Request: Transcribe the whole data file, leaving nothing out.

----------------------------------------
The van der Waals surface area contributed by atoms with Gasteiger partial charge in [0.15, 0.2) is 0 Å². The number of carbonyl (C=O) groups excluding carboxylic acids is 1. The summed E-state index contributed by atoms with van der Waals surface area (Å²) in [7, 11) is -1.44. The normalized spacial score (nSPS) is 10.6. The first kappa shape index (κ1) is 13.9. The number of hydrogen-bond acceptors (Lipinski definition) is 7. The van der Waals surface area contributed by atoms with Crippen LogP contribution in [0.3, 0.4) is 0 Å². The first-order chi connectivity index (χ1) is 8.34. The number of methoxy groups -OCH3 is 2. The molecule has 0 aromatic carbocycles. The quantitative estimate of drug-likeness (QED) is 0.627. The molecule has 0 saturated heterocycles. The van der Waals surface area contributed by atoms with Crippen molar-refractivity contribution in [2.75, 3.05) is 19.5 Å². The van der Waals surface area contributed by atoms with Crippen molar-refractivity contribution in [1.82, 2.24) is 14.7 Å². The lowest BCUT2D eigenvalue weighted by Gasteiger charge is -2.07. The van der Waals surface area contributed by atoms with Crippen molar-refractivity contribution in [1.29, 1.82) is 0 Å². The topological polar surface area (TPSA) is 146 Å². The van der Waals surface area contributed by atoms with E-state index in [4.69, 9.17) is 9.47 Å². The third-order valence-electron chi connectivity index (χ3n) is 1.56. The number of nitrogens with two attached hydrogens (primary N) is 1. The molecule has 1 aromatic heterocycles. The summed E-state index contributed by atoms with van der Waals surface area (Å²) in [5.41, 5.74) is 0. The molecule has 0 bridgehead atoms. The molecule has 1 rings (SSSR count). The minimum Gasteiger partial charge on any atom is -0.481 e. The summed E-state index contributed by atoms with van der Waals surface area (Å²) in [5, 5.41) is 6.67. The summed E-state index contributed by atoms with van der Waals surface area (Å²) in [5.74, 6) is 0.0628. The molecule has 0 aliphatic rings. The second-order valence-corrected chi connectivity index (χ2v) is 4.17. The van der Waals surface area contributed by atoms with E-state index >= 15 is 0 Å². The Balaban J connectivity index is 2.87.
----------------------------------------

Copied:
The van der Waals surface area contributed by atoms with Gasteiger partial charge in [0.15, 0.2) is 0 Å². The number of carbonyl (C=O) groups excluding carboxylic acids is 1. The summed E-state index contributed by atoms with van der Waals surface area (Å²) in [7, 11) is -1.44. The normalized spacial score (nSPS) is 10.6. The first kappa shape index (κ1) is 13.9. The number of hydrogen-bond acceptors (Lipinski definition) is 7. The van der Waals surface area contributed by atoms with Crippen LogP contribution in [0.3, 0.4) is 0 Å². The first-order chi connectivity index (χ1) is 8.34. The number of methoxy groups -OCH3 is 2. The molecule has 0 aromatic carbocycles. The quantitative estimate of drug-likeness (QED) is 0.627. The molecule has 0 saturated heterocycles. The van der Waals surface area contributed by atoms with Crippen molar-refractivity contribution in [2.75, 3.05) is 19.5 Å². The van der Waals surface area contributed by atoms with Crippen molar-refractivity contribution in [1.82, 2.24) is 14.7 Å². The lowest BCUT2D eigenvalue weighted by Gasteiger charge is -2.07. The van der Waals surface area contributed by atoms with Crippen molar-refractivity contribution in [1.29, 1.82) is 0 Å². The topological polar surface area (TPSA) is 146 Å². The van der Waals surface area contributed by atoms with E-state index in [4.69, 9.17) is 9.47 Å². The third-order valence-electron chi connectivity index (χ3n) is 1.56. The number of nitrogens with two attached hydrogens (primary N) is 1. The molecule has 1 aromatic heterocycles. The summed E-state index contributed by atoms with van der Waals surface area (Å²) in [5.41, 5.74) is 0. The molecule has 0 bridgehead atoms. The molecule has 1 rings (SSSR count). The minimum Gasteiger partial charge on any atom is -0.481 e. The summed E-state index contributed by atoms with van der Waals surface area (Å²) in [5, 5.41) is 6.67. The summed E-state index contributed by atoms with van der Waals surface area (Å²) in [5.74, 6) is 0.0628. The molecule has 0 aliphatic rings. The second-order valence-corrected chi connectivity index (χ2v) is 4.17. The van der Waals surface area contributed by atoms with E-state index >= 15 is 0 Å². The Balaban J connectivity index is 2.87.